Postby Giganfan » Thu May 23, 2019 1:27 am

Dr Kain wrote:
jellydonut25 wrote:
Dr Kain wrote:I think it one of the best Godzilla movies of all time.

:?:
I mean, I can get behind thinking it is over-hated, even if I don't agree...but this movie has NO characters. It has human-sized props.


It has Chujo, it has the best Mothra since the original, it has Kiryu, it has one of the best incarnations of Godzilla ever, it has an amazing soundtrack, it has some of the best melee fights in the entire franchise and they don't get to the ridiculous wrestling matches of the 70s, the main character is not a soldier, a scientist, or a reporter, it has Gao Red's actor in it, and it has a conclusion.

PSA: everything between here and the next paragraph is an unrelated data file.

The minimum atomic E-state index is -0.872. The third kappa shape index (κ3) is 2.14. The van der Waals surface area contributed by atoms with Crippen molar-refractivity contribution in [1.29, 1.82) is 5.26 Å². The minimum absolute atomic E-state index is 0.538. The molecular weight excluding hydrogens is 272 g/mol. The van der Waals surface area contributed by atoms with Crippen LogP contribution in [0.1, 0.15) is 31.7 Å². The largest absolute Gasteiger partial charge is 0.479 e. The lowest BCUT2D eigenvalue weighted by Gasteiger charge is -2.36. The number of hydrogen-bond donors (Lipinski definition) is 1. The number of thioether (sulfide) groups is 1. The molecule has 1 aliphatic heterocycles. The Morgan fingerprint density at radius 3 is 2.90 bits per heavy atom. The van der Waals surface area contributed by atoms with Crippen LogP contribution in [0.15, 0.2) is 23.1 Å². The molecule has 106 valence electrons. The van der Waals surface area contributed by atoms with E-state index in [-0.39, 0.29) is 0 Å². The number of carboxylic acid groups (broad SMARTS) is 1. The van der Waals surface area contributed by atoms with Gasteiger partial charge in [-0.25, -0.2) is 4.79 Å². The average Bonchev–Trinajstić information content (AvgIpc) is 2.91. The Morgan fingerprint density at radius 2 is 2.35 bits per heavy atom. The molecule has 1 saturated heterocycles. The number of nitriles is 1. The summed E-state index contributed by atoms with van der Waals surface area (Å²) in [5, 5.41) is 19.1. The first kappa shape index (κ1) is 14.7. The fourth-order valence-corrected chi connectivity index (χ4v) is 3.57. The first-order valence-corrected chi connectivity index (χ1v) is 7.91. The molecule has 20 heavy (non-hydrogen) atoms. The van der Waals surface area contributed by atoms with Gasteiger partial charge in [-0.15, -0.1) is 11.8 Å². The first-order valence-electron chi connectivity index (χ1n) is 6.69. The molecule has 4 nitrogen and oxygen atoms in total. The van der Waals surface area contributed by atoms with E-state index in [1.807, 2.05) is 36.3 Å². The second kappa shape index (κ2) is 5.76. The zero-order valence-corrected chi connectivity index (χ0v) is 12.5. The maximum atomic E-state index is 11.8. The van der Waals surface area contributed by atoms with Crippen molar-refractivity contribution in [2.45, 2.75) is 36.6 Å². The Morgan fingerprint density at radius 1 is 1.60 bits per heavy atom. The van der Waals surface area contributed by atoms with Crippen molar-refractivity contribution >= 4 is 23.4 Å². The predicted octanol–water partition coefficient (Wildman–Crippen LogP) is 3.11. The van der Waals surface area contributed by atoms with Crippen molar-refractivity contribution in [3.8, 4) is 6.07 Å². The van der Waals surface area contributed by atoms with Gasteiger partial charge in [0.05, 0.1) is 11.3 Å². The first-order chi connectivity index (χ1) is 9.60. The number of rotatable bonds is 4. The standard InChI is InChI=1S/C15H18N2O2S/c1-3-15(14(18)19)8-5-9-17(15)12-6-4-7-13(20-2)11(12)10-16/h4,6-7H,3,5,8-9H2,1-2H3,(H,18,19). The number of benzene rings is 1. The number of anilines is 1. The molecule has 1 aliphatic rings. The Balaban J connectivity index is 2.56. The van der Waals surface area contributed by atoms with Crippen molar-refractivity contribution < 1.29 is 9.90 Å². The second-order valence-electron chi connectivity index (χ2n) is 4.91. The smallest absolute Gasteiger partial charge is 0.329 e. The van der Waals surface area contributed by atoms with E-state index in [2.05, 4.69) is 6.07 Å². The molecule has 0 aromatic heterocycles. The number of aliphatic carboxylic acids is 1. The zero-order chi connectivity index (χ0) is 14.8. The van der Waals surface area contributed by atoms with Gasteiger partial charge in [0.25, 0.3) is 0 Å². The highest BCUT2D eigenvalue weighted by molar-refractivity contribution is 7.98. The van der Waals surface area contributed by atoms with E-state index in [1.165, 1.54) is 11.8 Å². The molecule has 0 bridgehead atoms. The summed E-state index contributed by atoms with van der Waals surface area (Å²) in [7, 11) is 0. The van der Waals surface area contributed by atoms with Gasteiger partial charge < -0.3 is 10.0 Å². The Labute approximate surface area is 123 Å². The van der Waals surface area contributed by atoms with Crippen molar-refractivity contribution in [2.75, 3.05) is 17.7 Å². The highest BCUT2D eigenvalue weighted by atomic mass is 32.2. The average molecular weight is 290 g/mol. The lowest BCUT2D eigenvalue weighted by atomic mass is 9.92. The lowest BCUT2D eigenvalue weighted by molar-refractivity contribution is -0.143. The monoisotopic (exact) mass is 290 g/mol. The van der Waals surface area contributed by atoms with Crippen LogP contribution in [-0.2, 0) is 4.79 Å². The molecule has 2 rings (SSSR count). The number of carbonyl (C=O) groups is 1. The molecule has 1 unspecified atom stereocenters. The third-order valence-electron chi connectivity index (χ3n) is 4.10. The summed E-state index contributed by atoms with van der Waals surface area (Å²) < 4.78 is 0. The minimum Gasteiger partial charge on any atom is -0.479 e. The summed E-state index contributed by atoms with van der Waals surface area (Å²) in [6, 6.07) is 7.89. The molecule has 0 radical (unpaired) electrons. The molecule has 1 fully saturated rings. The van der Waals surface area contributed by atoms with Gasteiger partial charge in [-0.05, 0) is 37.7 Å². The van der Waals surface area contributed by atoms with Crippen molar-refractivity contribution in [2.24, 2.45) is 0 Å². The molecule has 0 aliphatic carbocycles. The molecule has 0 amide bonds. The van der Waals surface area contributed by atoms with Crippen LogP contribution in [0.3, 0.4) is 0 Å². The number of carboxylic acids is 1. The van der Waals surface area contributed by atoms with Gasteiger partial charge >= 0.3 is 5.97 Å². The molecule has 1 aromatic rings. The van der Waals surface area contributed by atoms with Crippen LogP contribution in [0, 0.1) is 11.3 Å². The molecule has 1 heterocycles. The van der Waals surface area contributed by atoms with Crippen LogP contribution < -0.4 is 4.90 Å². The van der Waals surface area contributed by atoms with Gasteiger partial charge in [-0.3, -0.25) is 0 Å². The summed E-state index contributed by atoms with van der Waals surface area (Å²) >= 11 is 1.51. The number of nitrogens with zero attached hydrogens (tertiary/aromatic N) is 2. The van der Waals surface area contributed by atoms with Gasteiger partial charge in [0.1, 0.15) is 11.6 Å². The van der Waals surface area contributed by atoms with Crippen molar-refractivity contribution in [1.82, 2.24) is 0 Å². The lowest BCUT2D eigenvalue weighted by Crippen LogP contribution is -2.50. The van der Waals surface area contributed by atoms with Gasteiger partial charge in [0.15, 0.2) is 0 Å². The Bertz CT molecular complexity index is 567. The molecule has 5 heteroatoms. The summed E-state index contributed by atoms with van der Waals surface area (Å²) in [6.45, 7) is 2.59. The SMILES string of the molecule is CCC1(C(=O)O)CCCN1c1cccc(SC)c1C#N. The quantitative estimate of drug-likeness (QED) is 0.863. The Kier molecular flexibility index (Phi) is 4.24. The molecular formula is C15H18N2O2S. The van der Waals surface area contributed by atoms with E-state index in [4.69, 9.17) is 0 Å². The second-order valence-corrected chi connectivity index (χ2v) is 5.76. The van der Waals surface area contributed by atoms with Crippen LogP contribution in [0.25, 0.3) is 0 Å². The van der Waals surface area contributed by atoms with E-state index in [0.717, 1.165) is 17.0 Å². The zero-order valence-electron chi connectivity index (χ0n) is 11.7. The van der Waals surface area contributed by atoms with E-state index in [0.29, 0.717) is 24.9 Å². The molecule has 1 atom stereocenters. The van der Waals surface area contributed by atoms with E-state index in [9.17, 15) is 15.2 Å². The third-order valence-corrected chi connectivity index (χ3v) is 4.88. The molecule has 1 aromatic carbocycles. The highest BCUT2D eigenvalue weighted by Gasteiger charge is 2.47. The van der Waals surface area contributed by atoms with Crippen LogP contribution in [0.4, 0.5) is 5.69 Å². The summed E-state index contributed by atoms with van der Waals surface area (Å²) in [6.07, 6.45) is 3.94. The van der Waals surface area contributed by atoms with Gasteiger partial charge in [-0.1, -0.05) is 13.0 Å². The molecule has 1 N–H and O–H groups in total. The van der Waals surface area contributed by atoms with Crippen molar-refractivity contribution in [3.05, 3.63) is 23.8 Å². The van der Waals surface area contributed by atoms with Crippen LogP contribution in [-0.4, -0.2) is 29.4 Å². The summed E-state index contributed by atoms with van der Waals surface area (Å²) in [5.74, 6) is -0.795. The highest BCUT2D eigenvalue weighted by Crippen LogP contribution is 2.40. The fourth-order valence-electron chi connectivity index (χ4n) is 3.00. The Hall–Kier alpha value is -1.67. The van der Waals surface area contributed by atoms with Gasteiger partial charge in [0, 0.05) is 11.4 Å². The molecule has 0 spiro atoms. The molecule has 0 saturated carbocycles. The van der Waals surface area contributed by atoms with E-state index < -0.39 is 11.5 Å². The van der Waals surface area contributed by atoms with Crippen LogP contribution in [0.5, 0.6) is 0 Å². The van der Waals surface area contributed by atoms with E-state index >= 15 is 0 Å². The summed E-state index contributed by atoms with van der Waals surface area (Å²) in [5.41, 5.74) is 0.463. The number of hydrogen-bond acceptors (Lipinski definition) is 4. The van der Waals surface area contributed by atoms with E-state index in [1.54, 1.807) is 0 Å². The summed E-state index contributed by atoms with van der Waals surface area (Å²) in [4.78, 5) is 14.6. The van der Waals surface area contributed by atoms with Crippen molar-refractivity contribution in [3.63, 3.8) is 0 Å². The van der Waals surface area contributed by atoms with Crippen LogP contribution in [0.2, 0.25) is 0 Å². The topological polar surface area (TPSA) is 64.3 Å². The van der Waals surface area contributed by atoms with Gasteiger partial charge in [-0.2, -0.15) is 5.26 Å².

Mothra, Kiryu, and Godzilla are just as much characters as the humans in this thing.

There are things I agree with you on. I think they made dumb decisions by just writing out Akane and Hayama, and it was stupid to not have Yuhara in it, but the movie already did so much building of what it needed to do in the first one that that does not matter much. This finishes off the trilogy, as it were. It is the final battle. Everything that was needed to be developed and set has been set.

I guess the thing is, I do not look at this movie as a stand alone movie. It's like Quantum of Solace in the Craig Bond movies. It is a great installment, but it needs to be watched not too long after Casino Royale. The same is true for this. Toky SOS is a great installment, but it needs to be watched not too long after GxMG. As a stand alone movie, it does falter.